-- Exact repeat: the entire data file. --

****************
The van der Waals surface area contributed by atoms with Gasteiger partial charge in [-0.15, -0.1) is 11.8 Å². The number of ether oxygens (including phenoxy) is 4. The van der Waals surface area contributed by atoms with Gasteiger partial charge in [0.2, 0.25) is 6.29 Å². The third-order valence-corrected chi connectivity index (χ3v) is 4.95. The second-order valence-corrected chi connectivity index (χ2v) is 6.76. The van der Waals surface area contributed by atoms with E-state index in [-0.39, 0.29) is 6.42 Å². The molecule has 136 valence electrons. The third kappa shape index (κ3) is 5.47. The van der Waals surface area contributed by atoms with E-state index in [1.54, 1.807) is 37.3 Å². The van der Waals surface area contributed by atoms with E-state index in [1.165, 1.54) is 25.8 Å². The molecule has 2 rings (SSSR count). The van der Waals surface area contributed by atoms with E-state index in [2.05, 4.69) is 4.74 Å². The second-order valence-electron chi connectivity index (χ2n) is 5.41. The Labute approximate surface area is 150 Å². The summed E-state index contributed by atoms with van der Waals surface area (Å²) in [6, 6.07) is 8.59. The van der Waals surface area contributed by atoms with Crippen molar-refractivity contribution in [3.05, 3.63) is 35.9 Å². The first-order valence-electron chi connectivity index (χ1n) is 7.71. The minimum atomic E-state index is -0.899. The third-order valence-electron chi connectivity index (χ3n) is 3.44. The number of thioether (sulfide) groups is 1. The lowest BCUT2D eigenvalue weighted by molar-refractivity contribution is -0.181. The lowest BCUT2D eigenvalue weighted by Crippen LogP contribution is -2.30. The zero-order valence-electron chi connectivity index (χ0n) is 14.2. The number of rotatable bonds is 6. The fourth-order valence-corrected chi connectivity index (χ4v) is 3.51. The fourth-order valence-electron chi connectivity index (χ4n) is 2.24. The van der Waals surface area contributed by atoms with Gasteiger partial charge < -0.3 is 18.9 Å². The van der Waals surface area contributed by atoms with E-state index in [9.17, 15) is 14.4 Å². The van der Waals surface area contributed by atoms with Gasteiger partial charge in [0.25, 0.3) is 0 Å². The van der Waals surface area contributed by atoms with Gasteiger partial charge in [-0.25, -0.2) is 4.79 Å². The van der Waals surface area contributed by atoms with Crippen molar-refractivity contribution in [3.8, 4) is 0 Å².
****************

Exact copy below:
The van der Waals surface area contributed by atoms with Gasteiger partial charge in [-0.15, -0.1) is 11.8 Å². The number of ether oxygens (including phenoxy) is 4. The van der Waals surface area contributed by atoms with Gasteiger partial charge in [0.2, 0.25) is 6.29 Å². The third-order valence-corrected chi connectivity index (χ3v) is 4.95. The second-order valence-corrected chi connectivity index (χ2v) is 6.76. The van der Waals surface area contributed by atoms with E-state index in [-0.39, 0.29) is 6.42 Å². The molecule has 136 valence electrons. The third kappa shape index (κ3) is 5.47. The van der Waals surface area contributed by atoms with E-state index in [1.54, 1.807) is 37.3 Å². The van der Waals surface area contributed by atoms with E-state index in [1.165, 1.54) is 25.8 Å². The molecule has 2 rings (SSSR count). The van der Waals surface area contributed by atoms with E-state index in [2.05, 4.69) is 4.74 Å². The second-order valence-electron chi connectivity index (χ2n) is 5.41. The Labute approximate surface area is 150 Å². The summed E-state index contributed by atoms with van der Waals surface area (Å²) in [6, 6.07) is 8.59. The van der Waals surface area contributed by atoms with Crippen molar-refractivity contribution in [3.05, 3.63) is 35.9 Å². The first-order valence-electron chi connectivity index (χ1n) is 7.71. The minimum atomic E-state index is -0.899. The third-order valence-electron chi connectivity index (χ3n) is 3.44. The number of thioether (sulfide) groups is 1. The lowest BCUT2D eigenvalue weighted by molar-refractivity contribution is -0.181. The lowest BCUT2D eigenvalue weighted by Crippen LogP contribution is -2.30. The zero-order valence-electron chi connectivity index (χ0n) is 14.2. The number of rotatable bonds is 6. The fourth-order valence-corrected chi connectivity index (χ4v) is 3.51. The fourth-order valence-electron chi connectivity index (χ4n) is 2.24. The van der Waals surface area contributed by atoms with Gasteiger partial charge < -0.3 is 18.9 Å². The van der Waals surface area contributed by atoms with E-state index in [9.17, 15) is 14.4 Å². The van der Waals surface area contributed by atoms with Gasteiger partial charge in [0.25, 0.3) is 0 Å². The van der Waals surface area contributed by atoms with Gasteiger partial charge in [-0.25, -0.2) is 4.79 Å². The van der Waals surface area contributed by atoms with Crippen molar-refractivity contribution in [3.8, 4) is 0 Å².